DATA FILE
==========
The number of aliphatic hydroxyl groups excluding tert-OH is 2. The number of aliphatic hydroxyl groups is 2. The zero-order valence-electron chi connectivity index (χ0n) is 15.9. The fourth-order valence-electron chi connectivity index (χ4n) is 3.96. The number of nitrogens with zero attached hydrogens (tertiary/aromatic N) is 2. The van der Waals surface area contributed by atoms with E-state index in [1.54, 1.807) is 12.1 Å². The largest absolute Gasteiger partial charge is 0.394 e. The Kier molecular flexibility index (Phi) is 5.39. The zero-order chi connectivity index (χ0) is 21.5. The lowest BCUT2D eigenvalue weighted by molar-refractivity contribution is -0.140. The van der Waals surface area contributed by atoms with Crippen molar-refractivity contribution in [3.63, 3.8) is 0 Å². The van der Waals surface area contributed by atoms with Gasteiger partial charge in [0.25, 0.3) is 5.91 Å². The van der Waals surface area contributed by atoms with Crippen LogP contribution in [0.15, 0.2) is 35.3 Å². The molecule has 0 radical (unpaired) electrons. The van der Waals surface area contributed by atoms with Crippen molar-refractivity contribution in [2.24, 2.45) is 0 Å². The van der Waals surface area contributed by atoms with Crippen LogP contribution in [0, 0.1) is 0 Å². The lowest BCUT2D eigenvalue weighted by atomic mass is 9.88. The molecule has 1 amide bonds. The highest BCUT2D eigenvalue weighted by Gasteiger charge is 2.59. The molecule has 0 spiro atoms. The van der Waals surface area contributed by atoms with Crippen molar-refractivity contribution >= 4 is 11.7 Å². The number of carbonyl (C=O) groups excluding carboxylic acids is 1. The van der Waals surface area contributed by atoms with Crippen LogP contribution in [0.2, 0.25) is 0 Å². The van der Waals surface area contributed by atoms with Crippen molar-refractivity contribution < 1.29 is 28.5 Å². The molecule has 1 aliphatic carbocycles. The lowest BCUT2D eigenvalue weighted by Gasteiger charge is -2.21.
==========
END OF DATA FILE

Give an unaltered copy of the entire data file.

The number of aliphatic hydroxyl groups excluding tert-OH is 2. The number of aliphatic hydroxyl groups is 2. The zero-order valence-electron chi connectivity index (χ0n) is 15.9. The fourth-order valence-electron chi connectivity index (χ4n) is 3.96. The number of nitrogens with zero attached hydrogens (tertiary/aromatic N) is 2. The van der Waals surface area contributed by atoms with E-state index in [1.54, 1.807) is 12.1 Å². The largest absolute Gasteiger partial charge is 0.394 e. The Kier molecular flexibility index (Phi) is 5.39. The zero-order chi connectivity index (χ0) is 21.5. The lowest BCUT2D eigenvalue weighted by molar-refractivity contribution is -0.140. The van der Waals surface area contributed by atoms with Crippen molar-refractivity contribution in [3.63, 3.8) is 0 Å². The van der Waals surface area contributed by atoms with Gasteiger partial charge in [0.25, 0.3) is 5.91 Å². The van der Waals surface area contributed by atoms with Crippen LogP contribution in [0.15, 0.2) is 35.3 Å². The molecule has 0 radical (unpaired) electrons. The van der Waals surface area contributed by atoms with Crippen molar-refractivity contribution in [2.24, 2.45) is 0 Å². The van der Waals surface area contributed by atoms with Crippen LogP contribution in [0, 0.1) is 0 Å². The lowest BCUT2D eigenvalue weighted by atomic mass is 9.88. The molecule has 1 amide bonds. The highest BCUT2D eigenvalue weighted by Gasteiger charge is 2.59. The molecule has 0 spiro atoms. The van der Waals surface area contributed by atoms with Crippen molar-refractivity contribution >= 4 is 11.7 Å². The number of carbonyl (C=O) groups excluding carboxylic acids is 1. The van der Waals surface area contributed by atoms with Crippen LogP contribution in [0.2, 0.25) is 0 Å². The van der Waals surface area contributed by atoms with Crippen molar-refractivity contribution < 1.29 is 28.5 Å². The molecule has 1 aliphatic carbocycles. The lowest BCUT2D eigenvalue weighted by Gasteiger charge is -2.21.